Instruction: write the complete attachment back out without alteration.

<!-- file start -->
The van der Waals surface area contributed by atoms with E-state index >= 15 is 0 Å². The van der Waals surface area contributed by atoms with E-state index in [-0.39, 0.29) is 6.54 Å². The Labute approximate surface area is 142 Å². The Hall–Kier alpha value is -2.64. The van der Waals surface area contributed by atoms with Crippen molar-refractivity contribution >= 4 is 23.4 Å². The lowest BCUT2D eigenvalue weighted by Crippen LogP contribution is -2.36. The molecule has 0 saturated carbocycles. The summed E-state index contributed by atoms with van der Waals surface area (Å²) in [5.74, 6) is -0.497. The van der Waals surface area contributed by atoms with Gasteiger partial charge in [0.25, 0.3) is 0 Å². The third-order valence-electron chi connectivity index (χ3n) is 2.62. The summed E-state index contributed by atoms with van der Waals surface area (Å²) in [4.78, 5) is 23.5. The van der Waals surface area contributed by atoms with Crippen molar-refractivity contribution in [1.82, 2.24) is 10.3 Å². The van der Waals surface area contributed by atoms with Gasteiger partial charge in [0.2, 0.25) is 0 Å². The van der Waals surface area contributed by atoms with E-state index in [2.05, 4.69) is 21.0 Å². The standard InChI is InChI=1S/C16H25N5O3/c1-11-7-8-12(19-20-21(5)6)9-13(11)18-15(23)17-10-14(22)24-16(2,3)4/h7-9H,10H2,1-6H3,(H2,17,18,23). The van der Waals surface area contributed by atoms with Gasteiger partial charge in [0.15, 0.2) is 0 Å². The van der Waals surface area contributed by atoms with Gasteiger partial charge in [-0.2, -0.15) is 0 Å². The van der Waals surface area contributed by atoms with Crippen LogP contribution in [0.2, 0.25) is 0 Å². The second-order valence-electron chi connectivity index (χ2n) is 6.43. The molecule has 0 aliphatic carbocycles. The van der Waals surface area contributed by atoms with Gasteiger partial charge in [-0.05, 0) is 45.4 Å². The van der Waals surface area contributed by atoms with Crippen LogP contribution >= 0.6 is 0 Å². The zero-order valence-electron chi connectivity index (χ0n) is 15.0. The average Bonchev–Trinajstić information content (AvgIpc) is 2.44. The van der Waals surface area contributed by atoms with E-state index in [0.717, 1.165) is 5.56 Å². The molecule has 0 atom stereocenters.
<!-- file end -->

The van der Waals surface area contributed by atoms with E-state index >= 15 is 0 Å². The van der Waals surface area contributed by atoms with E-state index in [-0.39, 0.29) is 6.54 Å². The Labute approximate surface area is 142 Å². The Hall–Kier alpha value is -2.64. The van der Waals surface area contributed by atoms with Crippen molar-refractivity contribution >= 4 is 23.4 Å². The lowest BCUT2D eigenvalue weighted by Crippen LogP contribution is -2.36. The molecule has 0 saturated carbocycles. The summed E-state index contributed by atoms with van der Waals surface area (Å²) in [5.74, 6) is -0.497. The van der Waals surface area contributed by atoms with Gasteiger partial charge in [0.25, 0.3) is 0 Å². The third-order valence-electron chi connectivity index (χ3n) is 2.62. The summed E-state index contributed by atoms with van der Waals surface area (Å²) in [4.78, 5) is 23.5. The van der Waals surface area contributed by atoms with Crippen molar-refractivity contribution in [1.82, 2.24) is 10.3 Å². The van der Waals surface area contributed by atoms with Gasteiger partial charge in [0.2, 0.25) is 0 Å². The van der Waals surface area contributed by atoms with E-state index in [2.05, 4.69) is 21.0 Å². The standard InChI is InChI=1S/C16H25N5O3/c1-11-7-8-12(19-20-21(5)6)9-13(11)18-15(23)17-10-14(22)24-16(2,3)4/h7-9H,10H2,1-6H3,(H2,17,18,23). The van der Waals surface area contributed by atoms with Gasteiger partial charge in [0.15, 0.2) is 0 Å². The van der Waals surface area contributed by atoms with Gasteiger partial charge in [-0.2, -0.15) is 0 Å². The van der Waals surface area contributed by atoms with Crippen LogP contribution in [0.2, 0.25) is 0 Å². The second-order valence-electron chi connectivity index (χ2n) is 6.43. The molecule has 0 aliphatic carbocycles. The van der Waals surface area contributed by atoms with Gasteiger partial charge in [-0.05, 0) is 45.4 Å². The van der Waals surface area contributed by atoms with Crippen LogP contribution >= 0.6 is 0 Å². The zero-order valence-electron chi connectivity index (χ0n) is 15.0. The average Bonchev–Trinajstić information content (AvgIpc) is 2.44. The van der Waals surface area contributed by atoms with E-state index in [0.717, 1.165) is 5.56 Å². The molecule has 0 atom stereocenters.